It is important, then, to keep in mind that any statistics given can only be approximate and can be affected by a wide range of factors. But as a baseline, these numbers are what you could expect for 75° F, 25% humidity, at sea level, from various barrel lengths:

Distance to 2700 fps . . 20" Barrel . . . . 16" Barrel . . . . 14.5" Barrel . . . . 11.5" Barrel
M193 . . . . . . . . . . . . 190-200m . . . . 140-150m . . . . .95-100m . . . . . 40-45m
M855 . . . . . . . . . . . . 140-150m . . . . . 90-95m . . . . . .45-50m . . . . . . 12-15m

As you can see, barrel length and ammo selection make a major impact on fragmentation range.

Chris Rhines
March 19, 2006, 09:14 PM
The terminal effect of a bullet that misses the intended target is the same whether it's a .223 or a .308 - nada.

Worry about getting the hits first.

- Chris

MTMilitiaman
March 20, 2006, 12:18 AM
Okay so if we first admit that immitation is the sincerest form of flattery, and that the 5.45 is an immitation of the 5.56, and that majority rules in this regard, then we must also compare the weapons systems and acknowledge that while very few people have attempted to copy the operating system of the M16, there are numerous such efforts to do so with the Kalashnikov. Therefore, the AK is the better weapon because it is immitated most often, right? If some of you object, then you must also admit that such assumptions are invalid when discussing cartridges.

Secondly, regarding 7.62x39 v 5.45x39, the 5.45 still relies on tumbling as its primary wounding mechanism. The bullet if fairly long, however, being sufficently heavy for caliber, and having a large air pocket in the nose, that when tumbling it tends to displace a fair amount of tissue. The Yugo M67 ball round for the 7.62x39 behaves in a much similar manner, also possessing an air pocket in the nose, and according to Fackler creates wound channels nearly identical to those of the 5.45mm, tyically yawing within ~9 cm of ballistic geletin--a full 17 cm sooner than the predecessor M43 ball round. Wolf FMJs are constructed like the Yugo round and when discected will show the air pocket comprising the forward 1/3 of the bullet's length. The only difference is that even if these rounds don't yaw, they are at least .311 caliber.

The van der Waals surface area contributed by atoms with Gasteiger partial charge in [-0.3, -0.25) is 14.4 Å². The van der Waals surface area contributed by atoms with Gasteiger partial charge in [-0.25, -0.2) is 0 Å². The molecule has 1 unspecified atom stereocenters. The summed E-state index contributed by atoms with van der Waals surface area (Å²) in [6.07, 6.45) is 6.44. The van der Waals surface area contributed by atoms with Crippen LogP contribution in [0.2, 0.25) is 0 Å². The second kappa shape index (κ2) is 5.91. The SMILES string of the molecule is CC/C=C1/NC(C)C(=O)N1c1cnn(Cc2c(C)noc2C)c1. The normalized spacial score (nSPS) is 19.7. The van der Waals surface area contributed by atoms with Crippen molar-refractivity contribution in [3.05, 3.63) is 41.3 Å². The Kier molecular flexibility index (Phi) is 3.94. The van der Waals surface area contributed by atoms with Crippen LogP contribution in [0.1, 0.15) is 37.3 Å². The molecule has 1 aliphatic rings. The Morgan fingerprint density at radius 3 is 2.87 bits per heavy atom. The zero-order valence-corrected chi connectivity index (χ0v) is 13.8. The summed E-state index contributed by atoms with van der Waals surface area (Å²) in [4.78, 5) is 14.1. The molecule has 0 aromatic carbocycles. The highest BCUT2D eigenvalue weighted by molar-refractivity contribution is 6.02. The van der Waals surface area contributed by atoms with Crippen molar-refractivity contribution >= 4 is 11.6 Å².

Thirdly, you are comparing bullets designed to tumble and fragment quickly in flesh with those designed with relatively little attention give to this. Try comparing bullets of equal design, and it again becomes absurd to claim the 5.56 is as effective as any 7.62mm. Put a 75 gr Vmax in the 5.56, 123 gr Vmax in a 7.62x39, and a 155 gr Vmax in a 7.62x51, and the effectiveness, given equal shot placement, will be in that order. Fackler provides such evidence by showing the effectiveness of West German 7.62x51 ball ammo, which had a different alloy in the jacket, making it more brittle. It tended to act in tissue much like the M193, but with wound channels fully twice the diameter of those experienced with the 5.56.

Finally, if you have a round that does twice the damage, then you don't really need twice the ammo. Wrapping everything up, the 5.56 may or may not fragment, but the 7.62mm isn't getting any smaller.

Cosmoline
March 20, 2006, 12:53 AM
The next misconception is that 5.56mm is ineffective. According to Fackler, the 5.56mm bullet does considerably more damage than a 7.62mm bullet within its design envelope. People rant about 7.62 being so effective but the only people who shoot it are snipers and machine gunners.

Only if you artificially limit yourself to FMJ bullets. The advantage of the 5.56 comes from its inherent failure to maintain its structure at high speeds. This is ONLY an advantage because of the Hague Convention. If you remove the artificial legal constraints, the 5.56 resumes its place as a gopher round. This is why the only people who fire the 7.62/.308 are NOT snipers and machine gunners. It's widely used as a hunting round, especially in semiautomatic rifles and short action bolt guns.

Don't Tread On Me
March 20, 2006, 02:14 AM
FAL having better stand-off range? Only if you can hit someone 700 yards away with it. Consider that an AR-15, with handloads and a FF tube can score headshots at 500 yards(not that you would go for them, but the accuracy is there), and that with 30 minutes of training an 10 year old girl can be trained to score COM hits at 400...I seriously doubt a FAL is necessarily a better "stand off" weapon just because it is .308. Both being scoped, the AR is easier to shoot and is more accurate with less hassle involved. Not to mention, you won't lose your sight picture with the AR, thus you can deliver a constant barrage of well-aimed, precision fire at any target.


If slow, well aimed shots won violent armed confrontations, then we'd all be better served with muzzle loaders. Sorry, but spray is superior to slow fire. With a 5.56 you can spray without having to pray, thanks to the low-recoil. The name of the game is the fastest, highest volume fire that you can direct accurately enough to get hits. "Good enough" counts. Don't need 10 rings, just hits.